But screen writer Sarah Jane Inwards still feels there is much more progress needed before there will be true diversity in what we see on screen. She states, there is still “a way to go before I can feel comfortable openly sharing my experiences of misogyny with our worry that it might negatively impact my career’.7 Is this truly the reason why female diversity has been so slow to evolve over the past 50 years? On the one hand we are being given more rights than ever, yet we continue to find our voice in a world that is still predominantly dominated by men. Female director Jane Campian helps explain this unsettled position we found ourselves in, she argues ‘women today are dealing with both their independence and also the fact that their lives are built around finding and satisfying the aromatic models we get up with’. 5 Until the world around us changes, it is unlikely we will witness significant changes in the industries which profit from our lack of representation.
Will this be an issue to quickly resolve? Are we caught in a vicious circle of needing men’s approval in order to be successful in this industry, and if this is the case, will women ever feel able to tell their true story and show their real self on screen, or will women continue to be marginalised on the basis of their age, race, sexuality, and appearance?
On this note, I encourage you to reflect on the movies and television series you have watched; be curious and reflect on who has written them? Why have they been written? Do you feel they display an honest representation of women?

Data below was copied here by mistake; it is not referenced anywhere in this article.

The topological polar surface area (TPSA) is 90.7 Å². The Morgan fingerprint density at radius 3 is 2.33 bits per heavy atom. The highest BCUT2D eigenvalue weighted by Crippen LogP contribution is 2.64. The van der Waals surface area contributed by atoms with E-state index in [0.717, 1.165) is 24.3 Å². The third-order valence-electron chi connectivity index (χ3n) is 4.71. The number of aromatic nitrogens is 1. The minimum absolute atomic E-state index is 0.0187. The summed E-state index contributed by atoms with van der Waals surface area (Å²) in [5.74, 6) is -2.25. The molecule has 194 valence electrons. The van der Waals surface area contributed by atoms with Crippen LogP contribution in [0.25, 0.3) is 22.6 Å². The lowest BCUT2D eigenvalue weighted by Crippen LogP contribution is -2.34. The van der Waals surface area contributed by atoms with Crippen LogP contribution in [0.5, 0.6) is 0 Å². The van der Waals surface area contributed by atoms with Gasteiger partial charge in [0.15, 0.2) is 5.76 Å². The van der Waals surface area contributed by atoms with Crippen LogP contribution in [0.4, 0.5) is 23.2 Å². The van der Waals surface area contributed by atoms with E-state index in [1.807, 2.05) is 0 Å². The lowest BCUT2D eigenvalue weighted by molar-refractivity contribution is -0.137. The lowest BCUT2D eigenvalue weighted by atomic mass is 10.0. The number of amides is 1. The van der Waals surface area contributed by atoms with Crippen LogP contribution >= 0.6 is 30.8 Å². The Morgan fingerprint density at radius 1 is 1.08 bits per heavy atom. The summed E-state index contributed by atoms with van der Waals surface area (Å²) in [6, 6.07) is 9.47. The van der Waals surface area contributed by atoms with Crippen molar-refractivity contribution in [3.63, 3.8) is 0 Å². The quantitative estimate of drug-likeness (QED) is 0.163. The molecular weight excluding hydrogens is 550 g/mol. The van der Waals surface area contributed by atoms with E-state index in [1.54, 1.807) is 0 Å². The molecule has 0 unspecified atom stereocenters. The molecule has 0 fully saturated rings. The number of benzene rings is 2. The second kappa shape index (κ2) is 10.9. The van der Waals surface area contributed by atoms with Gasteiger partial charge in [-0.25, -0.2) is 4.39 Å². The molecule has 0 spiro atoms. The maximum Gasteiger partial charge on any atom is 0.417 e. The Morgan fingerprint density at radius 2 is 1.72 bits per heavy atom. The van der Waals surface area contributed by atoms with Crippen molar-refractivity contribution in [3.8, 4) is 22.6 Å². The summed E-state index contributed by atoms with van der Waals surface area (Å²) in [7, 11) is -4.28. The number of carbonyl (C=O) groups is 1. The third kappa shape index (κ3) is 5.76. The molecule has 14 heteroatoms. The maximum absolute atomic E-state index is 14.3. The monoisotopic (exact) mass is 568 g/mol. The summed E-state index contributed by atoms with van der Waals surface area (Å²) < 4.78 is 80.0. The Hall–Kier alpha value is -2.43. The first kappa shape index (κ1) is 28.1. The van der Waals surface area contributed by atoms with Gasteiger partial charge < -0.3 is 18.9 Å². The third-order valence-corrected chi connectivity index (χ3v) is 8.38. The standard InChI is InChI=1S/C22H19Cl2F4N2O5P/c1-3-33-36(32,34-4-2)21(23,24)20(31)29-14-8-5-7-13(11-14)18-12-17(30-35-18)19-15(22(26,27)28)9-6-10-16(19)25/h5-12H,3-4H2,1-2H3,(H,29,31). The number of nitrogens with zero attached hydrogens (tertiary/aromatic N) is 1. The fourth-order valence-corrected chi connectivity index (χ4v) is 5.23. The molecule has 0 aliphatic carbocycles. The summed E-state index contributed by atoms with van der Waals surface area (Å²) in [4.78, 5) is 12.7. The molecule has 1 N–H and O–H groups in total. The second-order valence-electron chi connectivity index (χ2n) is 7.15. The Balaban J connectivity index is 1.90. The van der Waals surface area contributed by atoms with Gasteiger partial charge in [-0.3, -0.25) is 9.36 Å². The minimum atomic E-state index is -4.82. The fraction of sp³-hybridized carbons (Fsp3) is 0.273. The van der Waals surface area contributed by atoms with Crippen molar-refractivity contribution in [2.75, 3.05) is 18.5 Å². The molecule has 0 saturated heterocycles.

The longer the diversity of women continues to be unrepresented, the longer we will feel marginalised by society. Perhaps if we were exposed to more images and screen time for women who were from diverse backgrounds, of various sexuality, those who are disabled, or classified as non binary - would we feel those people are ‘abnormal’ or would we all finally feel accepted?
2 Bartky, S. L. (1990) Femininity and domination: Studies in the phenomenology of oppression. New York, N.Y: Routledge, as cited in, Szymanski, D. M., Moffitt, L. B and Carr, E. R. (2011) Sexual Objectification of Women: Advances to Theory and Research Sage Publications
3 Gordon, M. K. (2008). Media contributions to African American girls’ focus on beauty and appearance: Exploring the consequences of sexual objectification. Psychology of Women Quarterly, 32, 245-256 as cited in Szymanski, D. M., Moffitt, L. B and Carr, E. R. (2011) Sexual Objectification of Women: Advances to Theory and Research Sage Publications
4 Frederickson, B. L., & Roberts, T. (1997) Objectification theory: Toward understanding women’s lived experiences and mental health risks. Psychology of Women Quarterly, 21, 173-206 as cited in Szymanski, D. M., Moffitt, L. B and Carr, E. R. (2011) Sexual Objectification of Women: Advances to Theory and Research Sage Publications
Thank you so much for this blog post Lucy!
You can connect and get to know Lucy better her website www.thecuriousbeing.com and Instagram handle @thecuriousbeingblogger.